There are quite a few. All have excellent clear writing and diagrams. It can be confusing when buying them, especially if you have to buy on-line. A lot of titles went through one or more revisions to update them, and online listings often use a stock photo which could be of a different edition.

Also, quite a bit of content crops up in several similar books. I could have taken those drawings from the very similar 'Antique Furniture Designs' and some of the text in that book also appeared in 'English Period Furniture'. But for anyone who looks at old furniture and wants to know how it was made, they provide the sort of details ordinary picture books on antiques just leave out, and I recommend them.
 

MikeG.

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Sounds a great project, Nick, and I very much look forward to the thread on its build. I have one of these on my long list (two or three years hence), and I had envisaged doing a bent lamination skirt in one piece.
 

NickM

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Thanks Mike.

I'm leaning towards the one-piece skirt. It would be easier to do it that way if I didn't make a two-part (i.e. male and female) mould for the lamination and instead just bent the laminations around a concave former (probably using some ratchet straps as well as a few clamps to hold it together. I think I've got some hardboard lying around so could use that as a caul. Hopefully that would work well enough. Only one way to find out I suppose...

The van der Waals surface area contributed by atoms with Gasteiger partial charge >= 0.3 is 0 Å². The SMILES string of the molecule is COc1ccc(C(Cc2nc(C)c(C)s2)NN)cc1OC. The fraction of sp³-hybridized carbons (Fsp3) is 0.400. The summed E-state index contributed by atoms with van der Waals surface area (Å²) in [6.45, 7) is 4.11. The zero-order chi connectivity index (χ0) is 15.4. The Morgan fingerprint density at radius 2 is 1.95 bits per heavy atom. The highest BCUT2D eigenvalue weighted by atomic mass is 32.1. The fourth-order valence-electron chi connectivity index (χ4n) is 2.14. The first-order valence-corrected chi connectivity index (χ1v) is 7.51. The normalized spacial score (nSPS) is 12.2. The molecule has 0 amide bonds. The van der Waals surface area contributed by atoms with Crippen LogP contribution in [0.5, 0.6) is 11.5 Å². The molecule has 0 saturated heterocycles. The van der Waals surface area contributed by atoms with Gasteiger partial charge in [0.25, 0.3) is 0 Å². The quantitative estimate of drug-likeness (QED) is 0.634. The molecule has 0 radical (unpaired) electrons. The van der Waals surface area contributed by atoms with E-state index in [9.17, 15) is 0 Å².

NickM

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I did a drawing to guide me, although I wouldn't be surprised if I adapt things a bit as I go along. (It's clearer if you click on it.)

IMG_7608.jpeg


I think I'm going to start by making the table top in MDF and then make another MDF shape which would match the inside face of the skirt. Having the MDF top will be useful as a reference and, in due course, I can use it as a pattern for the actual top. I'll need a stack of MDF shapes for the inside of the skirt to use as a former for laminating the skirt.

I still can't quite see how I will lay out the joinery, but hopefully with some of the components made it will become clearer...